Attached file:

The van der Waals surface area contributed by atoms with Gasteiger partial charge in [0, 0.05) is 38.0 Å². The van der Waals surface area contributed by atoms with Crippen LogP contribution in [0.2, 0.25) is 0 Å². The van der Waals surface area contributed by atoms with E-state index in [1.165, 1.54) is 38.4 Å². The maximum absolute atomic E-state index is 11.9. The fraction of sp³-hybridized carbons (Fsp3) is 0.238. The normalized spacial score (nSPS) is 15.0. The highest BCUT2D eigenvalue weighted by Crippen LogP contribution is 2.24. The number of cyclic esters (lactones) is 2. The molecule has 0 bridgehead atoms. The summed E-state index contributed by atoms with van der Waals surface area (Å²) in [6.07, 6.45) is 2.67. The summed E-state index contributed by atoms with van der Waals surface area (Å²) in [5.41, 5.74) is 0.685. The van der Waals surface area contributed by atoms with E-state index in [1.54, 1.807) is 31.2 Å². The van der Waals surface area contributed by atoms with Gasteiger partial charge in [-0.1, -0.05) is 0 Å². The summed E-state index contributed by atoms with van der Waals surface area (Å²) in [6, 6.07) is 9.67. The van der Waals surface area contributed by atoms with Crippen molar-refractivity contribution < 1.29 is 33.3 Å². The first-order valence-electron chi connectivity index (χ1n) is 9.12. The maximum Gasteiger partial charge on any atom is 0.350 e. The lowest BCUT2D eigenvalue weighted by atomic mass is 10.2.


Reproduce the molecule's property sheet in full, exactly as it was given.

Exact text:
The van der Waals surface area contributed by atoms with Gasteiger partial charge in [0, 0.05) is 38.0 Å². The van der Waals surface area contributed by atoms with Crippen LogP contribution in [0.2, 0.25) is 0 Å². The van der Waals surface area contributed by atoms with E-state index in [1.165, 1.54) is 38.4 Å². The maximum absolute atomic E-state index is 11.9. The fraction of sp³-hybridized carbons (Fsp3) is 0.238. The normalized spacial score (nSPS) is 15.0. The highest BCUT2D eigenvalue weighted by Crippen LogP contribution is 2.24. The number of cyclic esters (lactones) is 2. The molecule has 0 bridgehead atoms. The summed E-state index contributed by atoms with van der Waals surface area (Å²) in [6.07, 6.45) is 2.67. The summed E-state index contributed by atoms with van der Waals surface area (Å²) in [5.41, 5.74) is 0.685. The van der Waals surface area contributed by atoms with E-state index in [1.54, 1.807) is 31.2 Å². The van der Waals surface area contributed by atoms with Gasteiger partial charge in [-0.1, -0.05) is 0 Å². The summed E-state index contributed by atoms with van der Waals surface area (Å²) in [6, 6.07) is 9.67. The van der Waals surface area contributed by atoms with Crippen molar-refractivity contribution < 1.29 is 33.3 Å². The first-order valence-electron chi connectivity index (χ1n) is 9.12. The maximum Gasteiger partial charge on any atom is 0.350 e. The lowest BCUT2D eigenvalue weighted by atomic mass is 10.2.